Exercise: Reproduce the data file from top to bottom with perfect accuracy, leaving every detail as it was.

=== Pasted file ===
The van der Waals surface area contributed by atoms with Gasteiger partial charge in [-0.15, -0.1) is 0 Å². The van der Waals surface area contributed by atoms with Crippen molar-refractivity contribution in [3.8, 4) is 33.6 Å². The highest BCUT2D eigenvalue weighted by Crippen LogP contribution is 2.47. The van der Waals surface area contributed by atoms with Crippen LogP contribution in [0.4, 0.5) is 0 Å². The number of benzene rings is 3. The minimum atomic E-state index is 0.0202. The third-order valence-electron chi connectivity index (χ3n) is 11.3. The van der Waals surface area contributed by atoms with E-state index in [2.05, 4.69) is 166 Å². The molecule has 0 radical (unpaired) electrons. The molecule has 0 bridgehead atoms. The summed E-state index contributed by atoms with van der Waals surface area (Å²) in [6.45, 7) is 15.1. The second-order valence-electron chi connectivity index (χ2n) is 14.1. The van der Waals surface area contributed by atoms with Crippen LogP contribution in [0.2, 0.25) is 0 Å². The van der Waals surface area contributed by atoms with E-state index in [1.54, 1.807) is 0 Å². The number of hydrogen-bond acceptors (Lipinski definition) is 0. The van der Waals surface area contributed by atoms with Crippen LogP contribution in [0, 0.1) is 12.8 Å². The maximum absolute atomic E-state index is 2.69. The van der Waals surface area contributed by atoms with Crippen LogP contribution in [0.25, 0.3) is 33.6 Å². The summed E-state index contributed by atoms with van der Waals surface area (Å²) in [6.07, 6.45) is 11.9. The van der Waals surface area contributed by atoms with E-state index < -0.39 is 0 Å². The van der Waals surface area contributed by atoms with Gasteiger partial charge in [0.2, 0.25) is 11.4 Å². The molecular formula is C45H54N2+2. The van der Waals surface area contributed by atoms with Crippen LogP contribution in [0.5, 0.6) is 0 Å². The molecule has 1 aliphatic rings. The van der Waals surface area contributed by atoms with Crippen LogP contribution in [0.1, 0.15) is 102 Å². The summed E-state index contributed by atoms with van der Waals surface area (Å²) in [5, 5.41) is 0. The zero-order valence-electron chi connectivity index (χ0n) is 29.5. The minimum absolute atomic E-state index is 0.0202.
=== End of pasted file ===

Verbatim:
The van der Waals surface area contributed by atoms with Gasteiger partial charge in [-0.15, -0.1) is 0 Å². The van der Waals surface area contributed by atoms with Crippen molar-refractivity contribution in [3.8, 4) is 33.6 Å². The highest BCUT2D eigenvalue weighted by Crippen LogP contribution is 2.47. The van der Waals surface area contributed by atoms with Crippen LogP contribution in [0.4, 0.5) is 0 Å². The number of benzene rings is 3. The minimum atomic E-state index is 0.0202. The third-order valence-electron chi connectivity index (χ3n) is 11.3. The van der Waals surface area contributed by atoms with E-state index in [2.05, 4.69) is 166 Å². The molecule has 0 radical (unpaired) electrons. The molecule has 0 bridgehead atoms. The summed E-state index contributed by atoms with van der Waals surface area (Å²) in [6.45, 7) is 15.1. The second-order valence-electron chi connectivity index (χ2n) is 14.1. The van der Waals surface area contributed by atoms with Crippen LogP contribution in [0.2, 0.25) is 0 Å². The van der Waals surface area contributed by atoms with E-state index in [1.54, 1.807) is 0 Å². The number of hydrogen-bond acceptors (Lipinski definition) is 0. The van der Waals surface area contributed by atoms with Crippen LogP contribution in [0, 0.1) is 12.8 Å². The maximum absolute atomic E-state index is 2.69. The van der Waals surface area contributed by atoms with Crippen LogP contribution in [0.25, 0.3) is 33.6 Å². The summed E-state index contributed by atoms with van der Waals surface area (Å²) in [6.07, 6.45) is 11.9. The van der Waals surface area contributed by atoms with E-state index < -0.39 is 0 Å². The van der Waals surface area contributed by atoms with Gasteiger partial charge in [0.2, 0.25) is 11.4 Å². The molecular formula is C45H54N2+2. The van der Waals surface area contributed by atoms with Crippen LogP contribution in [0.5, 0.6) is 0 Å². The molecule has 1 aliphatic rings. The van der Waals surface area contributed by atoms with Crippen LogP contribution in [0.1, 0.15) is 102 Å². The summed E-state index contributed by atoms with van der Waals surface area (Å²) in [5, 5.41) is 0. The zero-order valence-electron chi connectivity index (χ0n) is 29.5. The minimum absolute atomic E-state index is 0.0202.